She said the government’s argument that the delay in distribution of land was because of a scarcity of land was also shown to be untrue. “The government needed less than three lakh acres of land to provide land to all landless Adivasis in the state,” she pointed out. “But it had already identified 11 lakh acres of land easily available for distribution.”

Geethanandan said a positive impact of the agitation was that the government started including the community in its plan process. “The government system began to accommodate them in their scheme of things, and I think that is the biggest achievement of the agitation,” he said.

On the flip side, Janu said that while people in some areas of Wayanad had received land rights after the Muthanga incident, they were not among those who had participated in the agitation. “Those who took part in the Muthanga agitation did not get land at that time,” she recalled, adding that it was only in 2017 that 283 Muthanga agitators received land rights.

“Many more families are still denied their legitimate land,” she said. “We will continue our agitation until all Adivasis in the state get cultivable land.”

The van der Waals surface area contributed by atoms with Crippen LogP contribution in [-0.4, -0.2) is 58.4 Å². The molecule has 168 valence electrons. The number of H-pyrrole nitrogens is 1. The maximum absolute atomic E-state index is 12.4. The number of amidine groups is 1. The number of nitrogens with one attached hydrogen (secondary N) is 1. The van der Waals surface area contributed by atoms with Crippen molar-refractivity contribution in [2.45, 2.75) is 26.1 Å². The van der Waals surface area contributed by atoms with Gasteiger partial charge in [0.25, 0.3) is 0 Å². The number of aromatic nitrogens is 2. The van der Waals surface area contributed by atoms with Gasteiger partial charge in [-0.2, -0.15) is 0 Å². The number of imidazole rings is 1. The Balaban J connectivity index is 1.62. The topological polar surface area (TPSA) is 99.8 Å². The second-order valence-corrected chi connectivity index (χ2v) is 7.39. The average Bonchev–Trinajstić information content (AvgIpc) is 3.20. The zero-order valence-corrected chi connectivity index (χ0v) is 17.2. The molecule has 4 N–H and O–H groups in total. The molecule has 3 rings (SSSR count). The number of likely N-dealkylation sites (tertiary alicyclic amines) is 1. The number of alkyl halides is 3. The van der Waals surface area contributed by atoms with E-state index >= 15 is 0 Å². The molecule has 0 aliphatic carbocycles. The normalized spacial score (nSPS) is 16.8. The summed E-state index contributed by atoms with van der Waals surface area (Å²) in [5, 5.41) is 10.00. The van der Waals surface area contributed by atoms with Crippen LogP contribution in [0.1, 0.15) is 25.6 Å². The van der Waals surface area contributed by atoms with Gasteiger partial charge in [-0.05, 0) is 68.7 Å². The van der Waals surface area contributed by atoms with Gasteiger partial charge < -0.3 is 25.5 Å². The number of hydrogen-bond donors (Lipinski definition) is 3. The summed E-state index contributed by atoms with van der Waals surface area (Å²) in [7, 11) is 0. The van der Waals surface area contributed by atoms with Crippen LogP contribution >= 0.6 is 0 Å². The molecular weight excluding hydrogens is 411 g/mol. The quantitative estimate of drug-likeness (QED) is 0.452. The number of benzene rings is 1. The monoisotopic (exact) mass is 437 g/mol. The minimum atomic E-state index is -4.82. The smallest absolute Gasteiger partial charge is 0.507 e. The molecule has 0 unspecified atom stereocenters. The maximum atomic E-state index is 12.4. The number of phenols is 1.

Trials still pending

In the 15 years since the Muthanga agitation, many Adivasis in Kerala continue to wait – not just for their land but also for their trials to begin.

“As many as 180 Adivasis have been charged for the death of police official Vinod,” said Geethanandan. “But the trial has not begun till now.”

On the other hand, the police are yet to investigate the death of Adivasi protestor Jogi, he added. “We want the police to conduct a thorough probe into Jogi’s death and punish the guilty police officers,” Geethanandan said.